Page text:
The 26th Congress of the Scandinavian Society of Anaesthesiology and Intensive Care Medicine took place in the state-of-the art Tromso University Hospital. There were over 500 participants, and approximately 300 oral and poster presentations highlighted the latest progress in diverse areas. Much interest focused on activated protein C (APC) and other ways forward in sepsis treatment, pain management, novel markers of neurotrauma and antioxidants in bypass surgery. The meeting continues to be the leading anaesthesiology and intensive care conference in the region.
Keywords:anesthesiology; congresses; intensive care; pain; sepsis
The Congress took place at the northernmost academic center in the world, in the state-of-the art Tromso University Hospital. There were over 500 participants, mainly from Scandinavian countries, with approximately 50 invited participants from non-Scandinavian countries, primarily from Europe and the USA. The meeting was managed and organized by a local committee, chaired by the University of Tromso Professor of Anaesthesiology Dr Lars Bjertneas. Approximately 300 oral and poster presentations highlighted the latest progress in diverse areas of anaesthesiol-ogy and intensive care medicine from Scandinavia. Invited speakers held state-of-the art lectures in selected areas of pathophysiology and therapy. The meeting benefited from the support of various industry sponsors, and the abstracts of the meeting were published in a supplement of Acta Anesthesiologica Scandinavica.
Sepsis: the PROWESS study
Sepsis represents a major cause of mortality, affecting 750,000 patients/year in the USA, with 2000 new cases identified each day and 700 deaths per year (2001 US statistics). Much interest focused on the haemostatic aspects of sepsis and septic shock. This interest stems partly from the recent results of a multicenter trial that demonstrated the beneficial effects and a significant survival benefit provided by APC infusion in septic patients. Dr P Laterre (University Clinic, St Luc, Belgium) provided a detailed overview of the recently completed clinical trial with APC (or Drotecogin alpha; 24 μg/kg per h for 4 days by intravenous infusion). In the PROWESS (Protein C Worldwide Evaluation in Severe Sepsis) study, a 1690-patient randomized trial that utilized inclusion criteria similar to those of the preceding anticytokine trials, the mortality rate in the placebo group was 30.8%, which decreased to 24.9% in the treatment group. This corresponds to a 6% reduction in mortality, which means that for every 16 patients treated with APC one can expect to save an additional life.
That trial demonstrated no subgroup differences in outcome, except for the very mild shock group (Acute Physiology and Chronic Health Evaluation II score <19), in which the drug tended to worsen the outcome. No sex, race or age differences were noted in the efficacy of the drug. Both the patients who presented with low pretrial APC levels and the patients with normal APC levels benefited, indicating that there is no need for measurements of APC before instituting therapy. Pneumonia and lung infection were common causes of death, because of the fact that during the trial two major influenza epidemics were prevalent throughout the study centers. APC treatment induced a faster decline in plasma IL-6 levels, indicating a possible anti-inflammatory effect of the treatment.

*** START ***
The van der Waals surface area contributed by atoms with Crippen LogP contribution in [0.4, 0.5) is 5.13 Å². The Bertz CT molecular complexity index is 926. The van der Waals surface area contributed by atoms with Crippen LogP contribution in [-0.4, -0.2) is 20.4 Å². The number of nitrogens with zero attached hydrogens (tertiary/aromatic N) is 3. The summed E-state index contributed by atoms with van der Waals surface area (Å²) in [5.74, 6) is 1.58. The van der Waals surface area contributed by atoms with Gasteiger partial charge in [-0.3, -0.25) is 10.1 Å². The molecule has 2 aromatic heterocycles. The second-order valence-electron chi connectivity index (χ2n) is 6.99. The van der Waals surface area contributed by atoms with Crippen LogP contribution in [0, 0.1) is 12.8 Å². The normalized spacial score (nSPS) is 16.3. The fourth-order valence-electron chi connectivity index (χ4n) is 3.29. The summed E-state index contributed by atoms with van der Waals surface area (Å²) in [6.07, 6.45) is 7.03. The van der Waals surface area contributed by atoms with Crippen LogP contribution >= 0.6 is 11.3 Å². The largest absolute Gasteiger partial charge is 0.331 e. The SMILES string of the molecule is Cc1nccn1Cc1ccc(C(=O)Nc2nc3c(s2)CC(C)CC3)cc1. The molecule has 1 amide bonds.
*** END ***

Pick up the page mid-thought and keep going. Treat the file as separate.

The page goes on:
In the APC arm, duration of intensive care unit stay was slightly but significantly reduced, and there was a reduction in catechol requirements and number of days on a ventilator. The trial did not exclude any patients except those with a tendency for higher bleeding complications and severely moribund patients who were expected to die within 24 h. The only noted side effect was related to serious bleeding, of which the incidence increased from 2 to 3.5% (P = 0.06). However, after stopping the APC infusion, the effect of the drug quickly diminished, and no mortality due to bleeding was noted. After many unsuccessful trials, it appears that the first 'magic bullet' has arrived.
Other ways forward in sepsis
Nevertheless, if we are to improve survival further in sepsis, then there is no doubt that additional therapies are needed, as overviewed by Dr Else Tonnesen (Department of Anesthesiology, Aarhus, Denmark). Potential ways to affect the complement system in the future include the complement regulator C1 inhibitor, the soluble complement receptor 1 and antibodies that neutralize C5, as overviewed by Dr Tom Mollnes (Department of Immunology, Nortland Center Hospital, Bodo, Norway). Dr Daniel Traber (Department of Anesthesiology, University of Texas, USA) demonstrated beneficial effects with recombinant antithrombin III in a sepsis/smoke inhalation induced model of severe systemic inflammatory response syndrome in sheep,
Although the Glaxo-Wellcome trial with the nitric oxide (NO) synthase inhibitor NG-monomethyl-L-arginine was discontinued some years ago because of lack of survival efficacy, much interest still focuses on the role of NO and related species in the pathogenesis of sepsis. Dr M Kirov (State University Arhangelsk, Russia) and Lars Bjertnaes (University of Tromso, Norway) presented clinical data with methylene blue, a guanylate cyclase inhibitor that presumably acts via blocking NO-induced increases in cGMP levels in the vasculature of septic patients. Administration of methylene blue in 20 patients induced an increase in MAP, and a stabilization of stroke volume and left ventricular stroke index. It reduced the requirement for catecholamines, but did not improve oxygen delivery and did not affect serum chemistry parameters of organ injury.